In 2010, sites funded by the Merck Childhood Asthma Network, Inc (MCAN) to implement EBIs to address asthma disparities among children (14) were invited to submit a proposal for a second round of funding. They were asked to refine their program models to focus on evidence-based care coordination for children with asthma. Four sites received this funding: the Los Angeles Unified School District Asthma Program (Los Angeles, CA); the Children’s Hospital of Philadelphia Asthma Care Navigator Program (Philadelphia, PA); the Federally Qualified Health Center-based La Red de Asma Infantíl de Puerto Rico (San Juan, PR); and the neighborhood-based Addressing Asthma in Englewood Project (Chicago, IL). The cross-site evaluation of the implementation process focused on the EBI Yes We Can (YWC) because it was the one EBI that all sites implemented to a significant degree. YWC is a medical-social model of care that promotes optimal clinical care while deploying community health workers to provide asthma education, link families to health and social services, and facilitate family–clinician communication (15). The goal of YWC, as described by its developers, is to “assemble a set of best practices and implement them under real-world conditions” (15), and the program has evolved over time. In a series of evaluations (all using a single-group, pre–post design), YWC is associated with many positive asthma-related outcomes, including improvements in daytime and nighttime symptoms, increased prescribing of controller medications and use of asthma action plans, reduced activity impairment, reduced school and parental work absences, and fewer emergency department visits and hospitalizations (15,16). The Centers for Disease Control and Prevention (CDC) includes a case study of YWC on its National Asthma Control Program website as a potentially effective intervention (www.cdc.gov/asthma/interventions/yes_we_can.htm).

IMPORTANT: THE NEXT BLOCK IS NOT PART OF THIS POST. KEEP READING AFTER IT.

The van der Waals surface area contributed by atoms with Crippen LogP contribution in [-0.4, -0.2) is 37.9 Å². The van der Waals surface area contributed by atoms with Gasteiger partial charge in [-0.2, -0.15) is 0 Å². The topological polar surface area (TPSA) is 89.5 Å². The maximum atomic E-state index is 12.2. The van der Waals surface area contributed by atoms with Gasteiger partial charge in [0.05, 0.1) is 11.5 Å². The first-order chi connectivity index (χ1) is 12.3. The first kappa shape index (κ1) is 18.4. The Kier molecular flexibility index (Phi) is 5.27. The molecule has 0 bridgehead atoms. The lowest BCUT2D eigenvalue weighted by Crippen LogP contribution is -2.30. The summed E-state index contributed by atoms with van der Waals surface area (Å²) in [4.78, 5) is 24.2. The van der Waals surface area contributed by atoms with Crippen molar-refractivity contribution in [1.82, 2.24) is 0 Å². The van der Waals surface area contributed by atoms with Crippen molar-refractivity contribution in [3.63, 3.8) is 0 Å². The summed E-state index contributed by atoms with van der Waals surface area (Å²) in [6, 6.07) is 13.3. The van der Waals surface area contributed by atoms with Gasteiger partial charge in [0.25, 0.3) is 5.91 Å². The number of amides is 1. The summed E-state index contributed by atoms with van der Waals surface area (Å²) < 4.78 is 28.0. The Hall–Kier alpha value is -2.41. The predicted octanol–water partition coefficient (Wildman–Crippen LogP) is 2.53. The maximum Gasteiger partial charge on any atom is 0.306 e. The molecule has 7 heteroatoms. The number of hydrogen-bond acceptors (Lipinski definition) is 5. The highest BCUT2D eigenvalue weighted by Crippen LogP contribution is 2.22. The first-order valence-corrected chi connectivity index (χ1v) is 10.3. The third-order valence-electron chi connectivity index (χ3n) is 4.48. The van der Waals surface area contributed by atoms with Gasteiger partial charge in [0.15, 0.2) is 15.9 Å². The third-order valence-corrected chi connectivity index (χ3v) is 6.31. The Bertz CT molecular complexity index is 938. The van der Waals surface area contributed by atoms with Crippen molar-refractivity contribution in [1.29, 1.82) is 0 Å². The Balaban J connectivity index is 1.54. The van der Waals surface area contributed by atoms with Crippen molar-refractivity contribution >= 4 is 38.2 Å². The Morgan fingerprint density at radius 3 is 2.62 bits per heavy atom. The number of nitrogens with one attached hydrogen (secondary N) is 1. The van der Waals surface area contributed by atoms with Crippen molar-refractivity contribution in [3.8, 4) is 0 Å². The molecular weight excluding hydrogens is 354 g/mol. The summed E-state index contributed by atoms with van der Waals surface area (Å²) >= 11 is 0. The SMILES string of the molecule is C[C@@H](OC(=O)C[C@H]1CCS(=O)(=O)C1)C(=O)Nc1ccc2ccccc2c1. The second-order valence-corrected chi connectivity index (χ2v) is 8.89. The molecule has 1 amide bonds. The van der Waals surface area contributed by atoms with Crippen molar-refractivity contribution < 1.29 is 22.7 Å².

Identifying core components of Yes We Can
As the cross-site evaluators studying the translation of established programs into new settings, our first challenge was to determine the core components of the programs, beginning with YWC. From the literature, we determined that no published evidence clearly demonstrated which YWC components were essential to producing the outcomes. Rather, as with most studies, the outcomes were associated with the intervention as a whole. We next examined the CDC online case study of this program. This description identifies 5 “readily distinguishable” program components, but it is unclear whether these should be considered “core” components. We then conducted separate interviews with 3 YWC developers. When asked, “What about the intervention really made a difference in the outcomes?” developers emphasized different elements; for example, one focused on characteristics and actions of the community health workers, whereas another emphasized the broader concept of pairing proper medical care with attention to social aspects that can impede asthma control. On the basis of the content of the published article (15), the CDC case study, and learnings from the developers, our evaluation team used a process of consensus to form working descriptions of YWC core components (Table 1), making subjective decisions based on the apparent weight placed on each component by the various sources cited. Review of the draft core component scheme by a leading expert in pediatric asthma intervention research (Noreen M. Clark) provided additional support for its validity.
Key informant interviews
We conducted 9 key informant interviews by telephone (average length, 80 minutes) with principal investigators (1 per site), project managers (1 per site), and field staff (asthma care coordinators; 1–3 per site). Interview questions were developed by the evaluators (M.R.J., S.C.S.) and incorporated implementation-related factors identified by Durlak and Dupre (9). The interviews included review of a YWC core components table; respondents were asked whether and how each component was implemented. Interview notes (verified and augmented with audio-recordings) were coded with both codes that we prespecified based on the theoretical constructs used to develop interview questions as well as on additional codes suggested by the interview data; “retrofitting” fell into the latter category.
Data indicated that no site implemented all YWC components, adapted or not. One site leader described their adaptation process as follows: “We didn’t really adapt the EBI so much as we backed it into what we were already doing.” A leader of another site urged us to take our study of “translation” out of the evaluation, because she did not like the idea of assessing fidelity and instead saw greater value in examining the strengths and weaknesses inherent in each setting where care coordination interventions are implemented.